Much of the worlds information is held on paper and PDFs, or are simply scans of physical documents. You can also apply machine learning to extract data from flat files. For documents that are not machine readable — like those that are scanned as PDFs — optical character recognition (OCR) is the key means for text recognition and is the conversion of characters in a digital image to digital text. Once unlocked and machine readable, there are a lot of things that can be done with documents using what’s called text mining or text analytics. For example, we build an OCR model for Real Estate Company, Keller Williams, to help them extract data from offer contracts to make predictions on what offers will ensure a sale.
This is the same application of machine learning enables you to take a picture of your check and make a deposit.
Identifying Categories or Segments in User Behavior
Identifying the right customer at the right time keeps every business up at night. There are many ways to solve this problem. Machine learning is proving to be a more effective tool for identifying the ideal customer. For example:
Psychographic segmentation involves dividing your market into segments based upon different personality traits, values, attitudes, interests, and lifestyles of consumers. The capability goes even further to include predicting personality traits, aptitudes, and abilities in what is called psychometric profiling. This data traditionally could only be found through specifically designed tests and questionnaires but, through machine learning, has now been correlated to data that can predict things like how neurotic you are, how open you are to new experiences or whether you are contentious. Today, Twitter is an open data source advertisers leverage to understand individuals motivations and desires. This data can then be used to infer additional unknown, information about you like your gender, political affiliation, your current emotional state and how reliable you are. They can even be used to leverage AI, making predictions on what you’re likely going to buy next.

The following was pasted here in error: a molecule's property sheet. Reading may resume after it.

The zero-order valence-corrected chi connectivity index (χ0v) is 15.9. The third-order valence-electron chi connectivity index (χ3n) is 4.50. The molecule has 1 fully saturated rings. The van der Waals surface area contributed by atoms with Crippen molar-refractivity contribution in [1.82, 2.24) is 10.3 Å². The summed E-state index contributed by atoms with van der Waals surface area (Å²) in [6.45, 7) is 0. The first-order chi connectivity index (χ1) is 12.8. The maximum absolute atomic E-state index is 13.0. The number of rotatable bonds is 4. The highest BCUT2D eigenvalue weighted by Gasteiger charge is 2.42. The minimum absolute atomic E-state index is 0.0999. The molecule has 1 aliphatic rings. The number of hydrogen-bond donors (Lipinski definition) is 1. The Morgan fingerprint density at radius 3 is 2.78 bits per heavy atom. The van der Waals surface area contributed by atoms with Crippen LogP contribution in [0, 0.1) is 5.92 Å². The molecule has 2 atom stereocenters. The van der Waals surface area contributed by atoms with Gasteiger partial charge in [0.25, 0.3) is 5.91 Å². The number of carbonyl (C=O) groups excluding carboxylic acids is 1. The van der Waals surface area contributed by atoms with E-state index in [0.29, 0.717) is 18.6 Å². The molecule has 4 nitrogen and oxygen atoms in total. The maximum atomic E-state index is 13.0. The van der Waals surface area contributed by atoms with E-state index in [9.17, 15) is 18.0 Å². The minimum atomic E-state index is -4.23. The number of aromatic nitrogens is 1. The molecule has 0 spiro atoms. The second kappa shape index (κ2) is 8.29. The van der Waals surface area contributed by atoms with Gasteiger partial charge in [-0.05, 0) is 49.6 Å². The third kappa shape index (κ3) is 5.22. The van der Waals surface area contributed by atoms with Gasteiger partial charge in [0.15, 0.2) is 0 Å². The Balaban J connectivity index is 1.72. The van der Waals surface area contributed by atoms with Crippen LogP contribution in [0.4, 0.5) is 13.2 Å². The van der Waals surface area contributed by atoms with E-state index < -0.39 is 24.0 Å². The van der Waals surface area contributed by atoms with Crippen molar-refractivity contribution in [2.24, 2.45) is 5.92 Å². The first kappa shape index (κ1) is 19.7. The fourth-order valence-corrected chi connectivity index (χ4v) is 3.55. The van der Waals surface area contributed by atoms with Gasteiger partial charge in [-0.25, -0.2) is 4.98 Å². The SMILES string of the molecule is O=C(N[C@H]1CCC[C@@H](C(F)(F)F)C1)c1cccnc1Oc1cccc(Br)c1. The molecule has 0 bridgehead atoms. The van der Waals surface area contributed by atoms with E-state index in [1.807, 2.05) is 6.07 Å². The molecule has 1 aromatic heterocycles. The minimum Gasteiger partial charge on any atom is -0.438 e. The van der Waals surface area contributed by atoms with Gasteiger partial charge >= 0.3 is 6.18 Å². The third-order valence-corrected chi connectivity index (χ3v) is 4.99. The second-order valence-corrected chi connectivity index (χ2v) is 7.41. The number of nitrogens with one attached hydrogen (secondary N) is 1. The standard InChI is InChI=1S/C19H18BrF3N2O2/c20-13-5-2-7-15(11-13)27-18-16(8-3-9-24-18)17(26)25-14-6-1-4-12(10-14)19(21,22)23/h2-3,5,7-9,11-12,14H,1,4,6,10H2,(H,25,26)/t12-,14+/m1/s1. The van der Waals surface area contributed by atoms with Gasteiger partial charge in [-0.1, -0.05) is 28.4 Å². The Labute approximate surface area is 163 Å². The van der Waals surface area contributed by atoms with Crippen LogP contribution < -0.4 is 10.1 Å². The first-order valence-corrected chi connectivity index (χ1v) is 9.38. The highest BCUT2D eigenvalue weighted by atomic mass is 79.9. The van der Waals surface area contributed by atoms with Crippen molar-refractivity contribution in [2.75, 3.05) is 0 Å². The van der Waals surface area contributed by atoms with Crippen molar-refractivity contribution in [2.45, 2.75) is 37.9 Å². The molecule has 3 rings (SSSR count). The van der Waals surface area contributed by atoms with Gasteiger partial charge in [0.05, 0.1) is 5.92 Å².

Propensity models use machine learning techniques and historical data, such as bookings, orders, size of the company, number of employees, and their likelihood to buy from you. This allows the salesperson (or marketer) to focus on only the subset of accounts that are likely to make a purchase. Without this model, the company will use its own business rules.
For example, we are working with a beverage company to create psychographic profiles to identify behaviors of a new market segment. We will use that data to develop a propensity model that predicts which sponsorship opportunities will make the greatest impact.
Detecting Anomalies or Erratic Behavior in a System
Large-scale machine learning technology can collect huge amounts of data relating to fraudulent activities worldwide and analyze it instantly. Thousands of traces left behind by fraudsters, which might otherwise have remained unconnected in the vast ocean of data, are now linked to produce a clear predictor of fraud threats. As the AI crunches through all this data, it is able to detect anomalies and indicate probable incidences of abuse.
For example, many sites now have algorithms designed to electronically screen for false reviews, and Amazon recently sued more than 1,100 creators of fakes.
Chatbots for Automated Conversations
One of the most common use cases for AI today are chat bots. A chat bot is a computer program designed to simulate conversation with human users, especially over the Internet. Chat bots, a form of natural language processing (NLP) and natural language generation, are used across the web to automate sales and customer service engagements. Some even use chatbots to augment and inform human service agents.
Chat bots are becoming popular for customer support. IBM estimates that 265 billion customer support tickets and calls are made globally every year, resulting in $1.3 trillion in customer service costs. For example, Digital Genius offers a software which they claim can help businesses such as travel agencies both automate their repetitive customer support inquiries and assist human agents with answering customer questions using NLP. Essentially, Digital Genius offers a chatbot that allows for greater user input, a service they call “Co-Pilot.” Digital Genius primarily integrates with Salesforce and Zendesk.